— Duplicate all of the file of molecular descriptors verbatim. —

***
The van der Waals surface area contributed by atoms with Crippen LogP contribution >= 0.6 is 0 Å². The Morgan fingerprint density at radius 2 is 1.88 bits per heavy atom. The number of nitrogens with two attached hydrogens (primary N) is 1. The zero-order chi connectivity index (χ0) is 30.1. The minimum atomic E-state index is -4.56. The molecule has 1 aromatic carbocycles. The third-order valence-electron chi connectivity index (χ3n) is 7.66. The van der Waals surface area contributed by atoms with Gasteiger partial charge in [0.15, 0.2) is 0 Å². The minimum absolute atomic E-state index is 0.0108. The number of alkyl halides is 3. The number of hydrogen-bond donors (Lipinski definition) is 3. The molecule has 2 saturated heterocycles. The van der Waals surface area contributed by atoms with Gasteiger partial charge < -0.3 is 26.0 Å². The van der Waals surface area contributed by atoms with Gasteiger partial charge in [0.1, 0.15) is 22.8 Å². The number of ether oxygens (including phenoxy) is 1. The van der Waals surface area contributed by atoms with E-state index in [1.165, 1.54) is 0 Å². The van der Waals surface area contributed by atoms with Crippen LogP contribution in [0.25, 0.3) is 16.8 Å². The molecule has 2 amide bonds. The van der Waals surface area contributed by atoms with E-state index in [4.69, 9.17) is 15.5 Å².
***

The van der Waals surface area contributed by atoms with Crippen LogP contribution >= 0.6 is 0 Å². The Morgan fingerprint density at radius 2 is 1.88 bits per heavy atom. The number of nitrogens with two attached hydrogens (primary N) is 1. The zero-order chi connectivity index (χ0) is 30.1. The minimum atomic E-state index is -4.56. The molecule has 1 aromatic carbocycles. The third-order valence-electron chi connectivity index (χ3n) is 7.66. The van der Waals surface area contributed by atoms with Gasteiger partial charge in [0.15, 0.2) is 0 Å². The minimum absolute atomic E-state index is 0.0108. The number of alkyl halides is 3. The number of hydrogen-bond donors (Lipinski definition) is 3. The molecule has 2 saturated heterocycles. The van der Waals surface area contributed by atoms with Gasteiger partial charge < -0.3 is 26.0 Å². The van der Waals surface area contributed by atoms with Gasteiger partial charge in [0.1, 0.15) is 22.8 Å². The number of ether oxygens (including phenoxy) is 1. The van der Waals surface area contributed by atoms with E-state index in [1.165, 1.54) is 0 Å². The van der Waals surface area contributed by atoms with Crippen LogP contribution in [0.25, 0.3) is 16.8 Å². The molecule has 2 amide bonds. The van der Waals surface area contributed by atoms with E-state index in [4.69, 9.17) is 15.5 Å².